For some years now, one of my favorite carving woods has been what I have always called “Desert Cedar.” As I have learned more, Desert Cedar is actually at least three very similar varieties of Juniper. They are Rocky Mountain Juniper (Juniperus Scopulorum), Utah Juniper (Juniperus Osteosperma) and Western Juniper (Juniperus Occidentalis) and maybe a couple of others. Rocky Mountain Juniper appears in all western states, including BC and Alberta, except California. Utah Juniper is a smaller variety and is found from Wyoming, down through Utah and into Nevada and Arizona. Western Juniper finds its home in Oregon and California, where it forms extensive woodlands. All of these Junipers will grow in areas too dry for Ponderosa Pine and are predominately found on rocky sites in the sunny interior lands. The oldest known Western Juniper is believed to be 3000 years old growing in Senora Pass in the Sierra Mountains and is 14 feet thick and 87 feet tall. And, the oldest know Rocky Mountain Juniper, also believed to be 3000 years old is growing near Logan, Utah and is 6 ½ feet thick and 36 feet tall. Now, tell me that trees are not sacred.
It is no wonder that these Junipers are confused with cedars as their bark is very similar as are a few other characteristics. The bark is thin, reddish or gray and shreds off in strips. And, apparently the Rocky Mountain Juniper was at one time referred to as Rocky Mountain Red Cedar. Cedar City, Utah was named for it. However, Junipers are actually from the Cypress family (Cupressaceae). I am quite certain that if you laid a log from each Juniper in front of me, I would not be able to tell you which is which. I find that they look alike; the color is the same, the aroma is the same, and they are each a drop dead gorgeous wood. There are, of course actual differences such as the leave size and configuration.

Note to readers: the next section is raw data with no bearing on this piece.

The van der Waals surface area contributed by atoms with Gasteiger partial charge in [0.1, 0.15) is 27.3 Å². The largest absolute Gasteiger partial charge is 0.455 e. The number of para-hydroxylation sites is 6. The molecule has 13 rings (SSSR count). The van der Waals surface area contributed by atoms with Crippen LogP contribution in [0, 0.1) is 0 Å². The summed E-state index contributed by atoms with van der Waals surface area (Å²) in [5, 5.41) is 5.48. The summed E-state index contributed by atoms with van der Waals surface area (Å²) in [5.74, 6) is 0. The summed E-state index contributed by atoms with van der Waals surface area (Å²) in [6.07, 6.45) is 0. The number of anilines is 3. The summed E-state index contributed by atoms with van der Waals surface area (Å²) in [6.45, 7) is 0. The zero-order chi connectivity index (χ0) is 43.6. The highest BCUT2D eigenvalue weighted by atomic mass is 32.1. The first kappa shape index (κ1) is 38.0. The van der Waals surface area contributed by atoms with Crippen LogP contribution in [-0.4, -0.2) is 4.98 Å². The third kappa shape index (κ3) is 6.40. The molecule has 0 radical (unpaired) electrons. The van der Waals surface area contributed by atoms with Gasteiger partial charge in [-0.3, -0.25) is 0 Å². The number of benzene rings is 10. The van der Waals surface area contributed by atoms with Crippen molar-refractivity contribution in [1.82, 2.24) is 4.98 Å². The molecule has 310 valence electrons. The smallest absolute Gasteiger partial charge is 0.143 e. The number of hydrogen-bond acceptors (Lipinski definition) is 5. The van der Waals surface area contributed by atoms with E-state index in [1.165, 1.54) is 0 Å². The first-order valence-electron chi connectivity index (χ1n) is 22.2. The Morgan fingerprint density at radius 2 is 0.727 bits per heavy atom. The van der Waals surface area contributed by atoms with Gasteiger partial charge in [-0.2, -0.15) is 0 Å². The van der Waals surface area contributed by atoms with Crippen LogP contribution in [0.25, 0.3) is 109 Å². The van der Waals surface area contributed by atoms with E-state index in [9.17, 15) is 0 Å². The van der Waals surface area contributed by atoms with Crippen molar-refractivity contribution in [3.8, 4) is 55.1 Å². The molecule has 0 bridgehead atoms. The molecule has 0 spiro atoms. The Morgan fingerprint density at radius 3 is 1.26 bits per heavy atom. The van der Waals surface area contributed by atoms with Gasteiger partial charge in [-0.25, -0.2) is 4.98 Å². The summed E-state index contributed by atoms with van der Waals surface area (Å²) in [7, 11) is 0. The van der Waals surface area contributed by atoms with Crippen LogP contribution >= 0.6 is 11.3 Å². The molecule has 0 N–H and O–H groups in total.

Here is what I love about carving these Junipers. The wood’s hardness lies somewhere between Douglas Fir and Ponderosa Pine providing a solid, smooth and relatively easy carve. Junipers have a lot of character with their knots and obvious grain patterns. They are mildly aromatic and the smell of freshly carved chips will quickly fill your carving space and your senses. Juniper’s sap wood is cream colored and the heart wood is a beautiful salmon color. As an aside, the heartwood is highly bug and decay resistant.
Both Junipers are largely undiscovered for carving purposes. I am aware of only one professional carver other than myself that carves Juniper (which he refers to as “cedar”). There is also at least one craftsmen that creates natural sculptures from Western Juniper. Then of course there are several furniture makers that use Juniper.
There are some drawbacks. One is that is that it is a knotty wood. While I enjoy a good knot now and then, too many are a problem. For my subject matter, it is fairly easy to find a length of wood between 12″ and 18″ relatively knot free. It is impossible to find a span of over 2′ without knots. A second problem is its availability. Wood stores and lumber yards just don’t carry it. If you live in the west, you may be able to cut it yourself but there is dang little land that is not owned by someone that may object to trespassing. Be sure and ask permission. Then, of course, you need to cure it. I have seen stands of Juniper in Nevada and Utah where cutting is permitted with a permit and where one can find good quality dead wood… ready to carve. In the case of the latter though, the sap wood may have bugs in it so be sure to fumigate it in a safe manner.
I have found a good commercial source for Western Juniper in Fossil, Oregon. A very knowledgeable gentlemen named Kendall Derby who also happens to be one of the nicest guys on the planet owns In The Sticks Sawmill. At this point, In The Sticks does not offer small carving blocks but that may come with demand. Kendall does offer cants and slabs in random lengths up to about 8′ long. Fossil is located in North Central Oregon. I suggest visiting Kendall’s site.
If you are a carver that likes to carve beautiful wood and enjoys the smell of aromatic woods, put your gouge to one of these wonderful Junipers. You will quickly be converted to my very small and elite club of Juniper carvers.
Post script dated 3/28/2011: I have learned that Western Juniper, so I presume each of these Junipers, can have strong toxicity values related to skin irritation and respiratory issues. Please use proper safety equipment when working with this wood.
Keep sharp and “be carveful!”
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